I sometimes get asked if I can build a contraption that pushes data from a sensor out to a computer so that they make some video, sound or something. Things like interactive Ouija tables, wearable accelerometers or projection mapped rooms.

I’ve become a huge fan of the ESP8266 powered D1 Mini for this sort of work. It’s small size and low power usage makes it ideal for wearable applications. Many of the sensors and libraries that work with an Arduino are also compatible with the D1, plus the Mini has built-in WiFi. The only real care you need to take when ordering is to make sure you get the ‘pro’ version. They are pretty much the same price, but come with an external antenna connector. The D1’s onboard antenna isn’t very strong, and having the option to add an external antenna for situations where you need that extra bit of range or signal strength is a huge win.

Picture of a D1 mini on a green cutting board

Open Sound Control (OSC) originated from UC Berkeley Center for New Music and Audio Technology in 1997. Since then it has become a popular protocol for communicating between different pieces of software and hardware for generating sound and video. Many of the established procedural tools have support for OSC, things like Max, Isadora and Qlab.

Open Sound Control messages are sent across networks via the User Datagram Protocol (UDP). It’s a sensible choice, as UDP is great for time-sensitive applications, where you want stuff to happen right now. It’s what most video games use to communicate:

‘Dear Game Server, I have shot the monster. Yours sincerely, My Computer.’

UDP gets messages sent quickly by doing away error checking and correction. You have no guarantee that your message will be received, or that they will arrive in the same order that they were sent. Most of the time this isn’t as big a deal as it may appear, but how much of a deal will depend on the reliability of your network connection.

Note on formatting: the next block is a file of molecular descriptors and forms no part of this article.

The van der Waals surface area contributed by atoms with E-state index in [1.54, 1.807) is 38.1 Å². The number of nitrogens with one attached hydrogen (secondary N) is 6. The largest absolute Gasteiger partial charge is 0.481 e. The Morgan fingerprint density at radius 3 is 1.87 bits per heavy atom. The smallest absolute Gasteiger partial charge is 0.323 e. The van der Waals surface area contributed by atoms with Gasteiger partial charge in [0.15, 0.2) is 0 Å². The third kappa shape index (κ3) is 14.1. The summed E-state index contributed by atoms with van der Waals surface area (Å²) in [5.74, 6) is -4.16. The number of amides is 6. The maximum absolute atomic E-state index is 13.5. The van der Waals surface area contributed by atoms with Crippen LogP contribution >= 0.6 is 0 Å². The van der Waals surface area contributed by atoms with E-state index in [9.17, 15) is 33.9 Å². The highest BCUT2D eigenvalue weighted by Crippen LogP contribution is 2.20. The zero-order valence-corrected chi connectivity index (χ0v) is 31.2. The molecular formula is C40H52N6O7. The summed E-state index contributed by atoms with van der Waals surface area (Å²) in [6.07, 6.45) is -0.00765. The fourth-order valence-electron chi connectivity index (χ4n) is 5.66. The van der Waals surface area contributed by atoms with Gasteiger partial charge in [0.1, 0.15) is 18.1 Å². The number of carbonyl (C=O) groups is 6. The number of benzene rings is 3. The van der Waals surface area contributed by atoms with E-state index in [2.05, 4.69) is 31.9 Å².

Sending OSC messages from the D1 mini is a dream with the OSC library that also comes from Berkeley:

#include <Arduino.h>
#include <ESP8266WiFi.h>
#include <WiFiUdp.h>
#include <OSCMessage.h>

WiFiUDP Udp;

const char* ssid = "****";           // EditThis: The name of your WiFi access point.
const char* password = "****";       // EditThis: The password of your WiFi access point.
const IPAddress dstIp(10,1,0,3);     // EditThis: The destination for OSC messages.
const unsigned int dstPort = 53000;  // EditThis: The destination port for OSC messages.
const unsigned int localPort = 8765; // EditThis: The local port listening for inbound OSC.

// setup executes once after booting. It configures the underlying hardware for
// use in the main loop.
void setup() {
    Serial.begin(9600);

    Serial.print("Connecting WiFi ");
    // Prevent need for powercyle after upload.
      WiFi.disconnect();

      // Use DHCP to connect and obtain IP Address.
      WiFi.mode(WIFI_STA);
      WiFi.begin(ssid, password);

      // Wait until we have connected to the WiFi AP.
      while (WiFi.status() != WL_CONNECTED) {
        delay(500);
        Serial.print(".");
    }
    Serial.println("Done!");

    Udp.begin(localPort);
}

// loop is called continously untill the microcontroller is reset.